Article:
ablyJMiss Jones did not stop to consider
what the children were ''calling to
Tilda." She frowned at the din and
said, "What a tiresome noise."
.Tilda, crouched behind the wagon,
sb much out of sight of her tormentors
8B possible, found the noise very tire
some. The rough corn shucks made
her fingers sting and ache; but they
were used to that. The jeers of her play
mates made the tears fill her blue eyes,
NICE DRESS SHOES
but they, too, were used to that. She
was looking at Karl's pinched face, and
she said in a half whisper, when the
wagon had moved on over the hill,
"Wasn't de apple good, Karl?"
And Karl's hungry eyes brightened
as he answered.
"I tink it was bo, Tilda."
Of Special Interest to Women.
It is doubtful if any other newspaper
in the United States caters so success
fully to the varied interests of the home
as does the great daily combining the
Chicago Record and the Chicago Times- v
Herald, The Chicago Record-Herald.
There is a fashion article in every issue;
a department devoted to intere3tiDg
items of unending variety concerning
matters in which women have special
interest; Mme.Qui Vive's "Woman Beau
tiful" column in which questions con
cerning the toilet, etc., are answered and
useful hints are given; a humorously
illustrated article daily on the latest
edibles for the table; "Meals for a Day,"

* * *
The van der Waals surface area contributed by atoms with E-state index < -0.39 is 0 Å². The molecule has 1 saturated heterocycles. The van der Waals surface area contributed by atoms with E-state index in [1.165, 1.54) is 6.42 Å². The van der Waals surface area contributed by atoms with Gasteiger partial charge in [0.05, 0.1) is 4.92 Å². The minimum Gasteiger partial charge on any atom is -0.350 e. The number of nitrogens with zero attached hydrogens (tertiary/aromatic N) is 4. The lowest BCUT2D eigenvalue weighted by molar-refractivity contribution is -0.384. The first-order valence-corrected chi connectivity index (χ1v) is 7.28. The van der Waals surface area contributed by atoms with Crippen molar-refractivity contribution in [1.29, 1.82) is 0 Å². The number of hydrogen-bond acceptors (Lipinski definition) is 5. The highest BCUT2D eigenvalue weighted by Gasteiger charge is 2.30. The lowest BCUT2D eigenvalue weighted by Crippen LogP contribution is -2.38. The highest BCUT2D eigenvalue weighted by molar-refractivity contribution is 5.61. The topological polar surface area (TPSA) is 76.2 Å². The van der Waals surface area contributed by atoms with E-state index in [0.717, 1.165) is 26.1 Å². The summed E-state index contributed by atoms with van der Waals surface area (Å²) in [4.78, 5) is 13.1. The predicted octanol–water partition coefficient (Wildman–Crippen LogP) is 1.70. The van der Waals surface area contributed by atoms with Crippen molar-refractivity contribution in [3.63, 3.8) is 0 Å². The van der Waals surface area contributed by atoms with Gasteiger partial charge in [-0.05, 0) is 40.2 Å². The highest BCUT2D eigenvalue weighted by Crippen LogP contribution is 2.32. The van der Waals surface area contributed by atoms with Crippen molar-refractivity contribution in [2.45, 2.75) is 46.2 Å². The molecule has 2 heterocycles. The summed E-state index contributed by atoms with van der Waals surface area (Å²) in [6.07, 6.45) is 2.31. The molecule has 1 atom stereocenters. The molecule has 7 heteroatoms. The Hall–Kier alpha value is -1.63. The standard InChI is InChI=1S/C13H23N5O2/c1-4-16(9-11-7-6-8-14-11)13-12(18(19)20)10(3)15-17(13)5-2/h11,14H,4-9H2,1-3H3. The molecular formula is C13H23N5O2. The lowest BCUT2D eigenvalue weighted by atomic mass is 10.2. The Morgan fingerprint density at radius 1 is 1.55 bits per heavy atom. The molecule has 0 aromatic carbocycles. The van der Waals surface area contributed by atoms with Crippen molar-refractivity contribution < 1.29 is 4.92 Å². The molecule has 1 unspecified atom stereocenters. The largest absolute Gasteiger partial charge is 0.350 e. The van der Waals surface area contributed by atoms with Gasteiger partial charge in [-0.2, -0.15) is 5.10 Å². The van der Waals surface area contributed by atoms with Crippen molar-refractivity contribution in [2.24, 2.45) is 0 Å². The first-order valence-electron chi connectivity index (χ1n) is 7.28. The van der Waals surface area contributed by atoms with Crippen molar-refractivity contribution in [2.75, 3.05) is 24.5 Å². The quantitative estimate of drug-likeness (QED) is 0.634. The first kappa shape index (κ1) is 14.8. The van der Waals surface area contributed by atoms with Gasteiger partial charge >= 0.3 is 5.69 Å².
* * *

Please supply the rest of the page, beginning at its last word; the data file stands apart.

including meuus and recipes for the
three meals every day; an installment of
a high-grade serial story; and in addi
tion, the "Stories of the Day' column
on the editorial page, S. E. Riser's hu
morous "Alternating Currente," the
boys' and girls' page, and Dr. Withrow's
article on the Sunday school lesson in
the Saturday issues; also entertaining
and valuable book reviews, the Current
Topics Club, and in the Sunday issues
numerous special fashions, household
and other articles, all very interesting
to the sex.
The Dowager Empress wae in a droll
"A note from the German Emperor!"
announced the chamberlain.
"A billy doux!" observed her Majesty.
"And a note from the United States!'
"A Yankee Doodle doux!" cried this
remarkable woman, while gales of mer
riment swept over the Bervile court.
At Atlantic City: It was Sunday
evening. He stood pensive, looking at
the unsympathetic 'surf. On the mor
row he would be again behind the rib
bon counter. "Good- waves," he solilo
quized, "we be of one blood. We arrive
at the shore in great style and go away
broke. Philadelphia PresB.